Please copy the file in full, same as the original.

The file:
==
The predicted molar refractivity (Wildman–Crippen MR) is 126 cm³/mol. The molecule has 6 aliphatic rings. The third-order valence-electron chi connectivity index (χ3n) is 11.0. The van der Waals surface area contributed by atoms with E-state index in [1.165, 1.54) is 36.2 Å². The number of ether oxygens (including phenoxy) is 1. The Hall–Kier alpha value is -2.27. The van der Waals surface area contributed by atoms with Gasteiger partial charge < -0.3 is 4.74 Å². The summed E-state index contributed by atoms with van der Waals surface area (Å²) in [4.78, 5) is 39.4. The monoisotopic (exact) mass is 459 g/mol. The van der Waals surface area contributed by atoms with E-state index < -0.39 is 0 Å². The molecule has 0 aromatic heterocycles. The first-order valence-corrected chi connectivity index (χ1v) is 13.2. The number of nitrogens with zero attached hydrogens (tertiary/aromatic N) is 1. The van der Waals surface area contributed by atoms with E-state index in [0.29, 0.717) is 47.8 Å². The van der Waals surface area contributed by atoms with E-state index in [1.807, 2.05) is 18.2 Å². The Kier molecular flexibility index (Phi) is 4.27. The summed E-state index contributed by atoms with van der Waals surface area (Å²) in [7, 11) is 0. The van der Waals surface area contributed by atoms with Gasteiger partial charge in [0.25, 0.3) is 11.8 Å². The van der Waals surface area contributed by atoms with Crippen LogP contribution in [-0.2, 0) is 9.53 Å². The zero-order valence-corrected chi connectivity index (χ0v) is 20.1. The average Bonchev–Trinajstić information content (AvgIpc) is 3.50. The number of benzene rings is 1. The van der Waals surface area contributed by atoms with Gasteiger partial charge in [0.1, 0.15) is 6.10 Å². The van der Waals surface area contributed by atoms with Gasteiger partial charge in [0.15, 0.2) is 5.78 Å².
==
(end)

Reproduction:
The predicted molar refractivity (Wildman–Crippen MR) is 126 cm³/mol. The molecule has 6 aliphatic rings. The third-order valence-electron chi connectivity index (χ3n) is 11.0. The van der Waals surface area contributed by atoms with E-state index in [1.165, 1.54) is 36.2 Å². The number of ether oxygens (including phenoxy) is 1. The Hall–Kier alpha value is -2.27. The van der Waals surface area contributed by atoms with Gasteiger partial charge < -0.3 is 4.74 Å². The summed E-state index contributed by atoms with van der Waals surface area (Å²) in [4.78, 5) is 39.4. The monoisotopic (exact) mass is 459 g/mol. The van der Waals surface area contributed by atoms with E-state index < -0.39 is 0 Å². The molecule has 0 aromatic heterocycles. The first-order valence-corrected chi connectivity index (χ1v) is 13.2. The number of nitrogens with zero attached hydrogens (tertiary/aromatic N) is 1. The van der Waals surface area contributed by atoms with E-state index in [0.29, 0.717) is 47.8 Å². The van der Waals surface area contributed by atoms with E-state index in [1.807, 2.05) is 18.2 Å². The Kier molecular flexibility index (Phi) is 4.27. The summed E-state index contributed by atoms with van der Waals surface area (Å²) in [7, 11) is 0. The van der Waals surface area contributed by atoms with Gasteiger partial charge in [0.25, 0.3) is 11.8 Å². The van der Waals surface area contributed by atoms with Crippen LogP contribution in [-0.2, 0) is 9.53 Å². The zero-order valence-corrected chi connectivity index (χ0v) is 20.1. The average Bonchev–Trinajstić information content (AvgIpc) is 3.50. The number of benzene rings is 1. The van der Waals surface area contributed by atoms with Gasteiger partial charge in [0.1, 0.15) is 6.10 Å². The van der Waals surface area contributed by atoms with Gasteiger partial charge in [0.15, 0.2) is 5.78 Å².